The amount of physical pressure given by a partner or object can play a significant role.  Some people may need to be held tightly or pressed down in order to climax.  Some people may need minimal pressure or touch in order to climax.  In all cases, the person needs to have control over the amount of pressure being given.

5. Breathing technique

The orgasm quality, not to be confused with quantity, can affect some individuals due to the challenges in proper breathing technique (often applied in tantric sex).  In a way, breathing and spoken language are interconnected.  Proper breathing and spoken language are not naturally acquired in autism, even for those who have learned how to speak.  Those of us with speech difficulties or a history of delayed speech can appreciate the challenge of figuring out when and how to breathe while talking.

One reason why learning spoken language is a complex task is that speaking involves learning how to breathe “correctly” when projecting sounds.  Training the body to achieve an ideal quality orgasm also involves monitoring breathing technique, which can turn into a multitasking activity.  If a person concentrates too little or too much in his or her breathing technique, then it can affect the quality of orgasm.

However, the level of advancement in breathing and spoken language skills do not in any way determine the ability of the body to experience orgasms.  With practice and exploration (by oneself and/or with a partner), an individual can learn to figure out what breathing pattern works best for his or her body to prepare for ideal quality orgasm.

For those of you who want to be even more experimental and explore more into how orgasms can be achieved just by breathing alone, a woman featured on an episode of TLC’s Strange Sex is well-known for instructing this technique.

Considering the challenges in achieving orgasm which are not ASD related

Before drawing into immediate conclusions that the difficulty in achieving orgasms has to do with the lack of proper sex education, issues with self-control, environmental sensory violations, sensation responses, or breathing technique, you may want to consider other factors.  Some factors to consider are: trust issues, aging, health, prescription drug side effects, anxiety over body image, history of sexual trauma or abuse, or simply your partner not knowing the correct approach and techniques to ‘get you off’.  Consulting with a trusted doctor, therapist or other health specialist may help you determine if any of these may be causing your difficulties.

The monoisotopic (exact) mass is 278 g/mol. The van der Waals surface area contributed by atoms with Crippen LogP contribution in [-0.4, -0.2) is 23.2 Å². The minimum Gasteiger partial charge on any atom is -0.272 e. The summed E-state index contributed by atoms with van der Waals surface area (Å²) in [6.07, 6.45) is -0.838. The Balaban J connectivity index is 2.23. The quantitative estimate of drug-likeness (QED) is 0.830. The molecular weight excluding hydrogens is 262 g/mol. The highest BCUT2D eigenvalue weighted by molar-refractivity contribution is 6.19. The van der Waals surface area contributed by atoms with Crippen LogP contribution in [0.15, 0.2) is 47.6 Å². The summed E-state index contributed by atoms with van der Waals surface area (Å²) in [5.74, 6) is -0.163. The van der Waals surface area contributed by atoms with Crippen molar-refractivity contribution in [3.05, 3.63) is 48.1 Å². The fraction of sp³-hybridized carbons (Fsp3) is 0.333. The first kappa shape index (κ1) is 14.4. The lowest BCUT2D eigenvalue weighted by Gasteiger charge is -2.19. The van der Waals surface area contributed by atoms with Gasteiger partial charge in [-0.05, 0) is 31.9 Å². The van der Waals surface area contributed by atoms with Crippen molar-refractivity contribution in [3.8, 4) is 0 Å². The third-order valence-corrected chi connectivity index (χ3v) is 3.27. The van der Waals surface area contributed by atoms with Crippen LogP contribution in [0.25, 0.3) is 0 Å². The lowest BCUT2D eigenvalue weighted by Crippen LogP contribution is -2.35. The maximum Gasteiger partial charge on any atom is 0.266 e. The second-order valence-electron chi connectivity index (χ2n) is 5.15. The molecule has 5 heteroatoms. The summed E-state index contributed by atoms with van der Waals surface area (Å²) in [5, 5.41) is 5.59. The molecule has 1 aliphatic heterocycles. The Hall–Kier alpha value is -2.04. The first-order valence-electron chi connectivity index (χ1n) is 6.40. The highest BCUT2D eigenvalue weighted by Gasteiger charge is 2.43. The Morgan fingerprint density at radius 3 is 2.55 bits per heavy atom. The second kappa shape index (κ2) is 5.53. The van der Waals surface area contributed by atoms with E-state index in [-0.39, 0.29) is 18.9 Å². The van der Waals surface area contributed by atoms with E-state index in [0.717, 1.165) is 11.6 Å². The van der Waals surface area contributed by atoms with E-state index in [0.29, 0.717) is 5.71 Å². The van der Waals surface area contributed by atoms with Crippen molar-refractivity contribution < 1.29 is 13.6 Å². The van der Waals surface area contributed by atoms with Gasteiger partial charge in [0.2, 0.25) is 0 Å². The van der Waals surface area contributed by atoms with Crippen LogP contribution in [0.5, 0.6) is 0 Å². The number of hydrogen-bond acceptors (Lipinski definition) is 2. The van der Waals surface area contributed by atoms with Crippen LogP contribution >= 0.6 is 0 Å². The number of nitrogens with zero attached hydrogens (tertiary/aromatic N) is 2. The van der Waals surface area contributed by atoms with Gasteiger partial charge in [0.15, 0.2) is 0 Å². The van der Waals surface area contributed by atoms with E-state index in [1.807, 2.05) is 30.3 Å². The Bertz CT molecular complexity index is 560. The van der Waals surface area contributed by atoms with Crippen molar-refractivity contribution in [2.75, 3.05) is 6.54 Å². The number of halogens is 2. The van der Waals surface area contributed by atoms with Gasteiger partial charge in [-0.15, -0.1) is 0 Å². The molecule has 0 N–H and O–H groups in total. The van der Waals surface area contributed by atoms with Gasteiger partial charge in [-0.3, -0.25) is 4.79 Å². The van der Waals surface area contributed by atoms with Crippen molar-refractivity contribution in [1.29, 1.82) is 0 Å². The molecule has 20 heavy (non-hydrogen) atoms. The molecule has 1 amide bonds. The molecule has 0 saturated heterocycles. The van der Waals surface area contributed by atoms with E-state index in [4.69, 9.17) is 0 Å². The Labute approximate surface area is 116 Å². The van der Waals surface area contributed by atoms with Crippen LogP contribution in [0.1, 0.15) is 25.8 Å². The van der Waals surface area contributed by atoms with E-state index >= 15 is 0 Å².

If your sexual partner is unaware of the approach and techniques to reach you to climax, you will need to guide your partner through the strategies you have discovered works for you.

Now, on to final thoughts and a few entertaining facts about orgasms….

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  1. Joe Petrone
    Posted July 23, 2011 at 8:05 PM | Permalink

    Since being diagnosed with ASD (asperger’s) at this late age I’ve discovered something curious about myself. At the point of climax and for a short time afterwards I laugh involuntarily. It’s not hysterical, but it is unstoppable. Do others experience this?

  2. Cazz
    Posted July 21, 2012 at 9:37 AM | Permalink

    I usually feel sad at that monent for no prior bad experience or reason at all. That and I tend itch and get pain if I focus on area or have one area focused on too much. I usually prefer orgasms if I purposely avoid them and they happen eventually anyways if I have touch moved around the whole body.

  3. Anonymous
    Posted April 21, 2015 at 6:32 PM | Permalink

    Well, this thing is old, but i comment nonetheless..

    I am a person, female bodied with asperger and come faster than my partner. When i am sufficiently in the mood, i can come without touching me, just through PC-muscle contraction or via stimulation of my nipples.
    And its really fast so 3-5 sec if i am mentally prepared- if not its maybe 1-2 minutes.
    But this only works when I masturbate, I am unable to come in piv-sex, I often have the feeling that my body is kinda unsure what to do and which sensations to prioritize – either the internal touch and movement OR the external, both wont work.
    That was never a real problem for me, i just wait short and then try it again. Also soft touches are not nice, but pain is (highter pain threshold-definately..)

    So I do think that my heightened sensibility in reg to touch and stuff definately impacts my ability to orgasm so much faster than most people.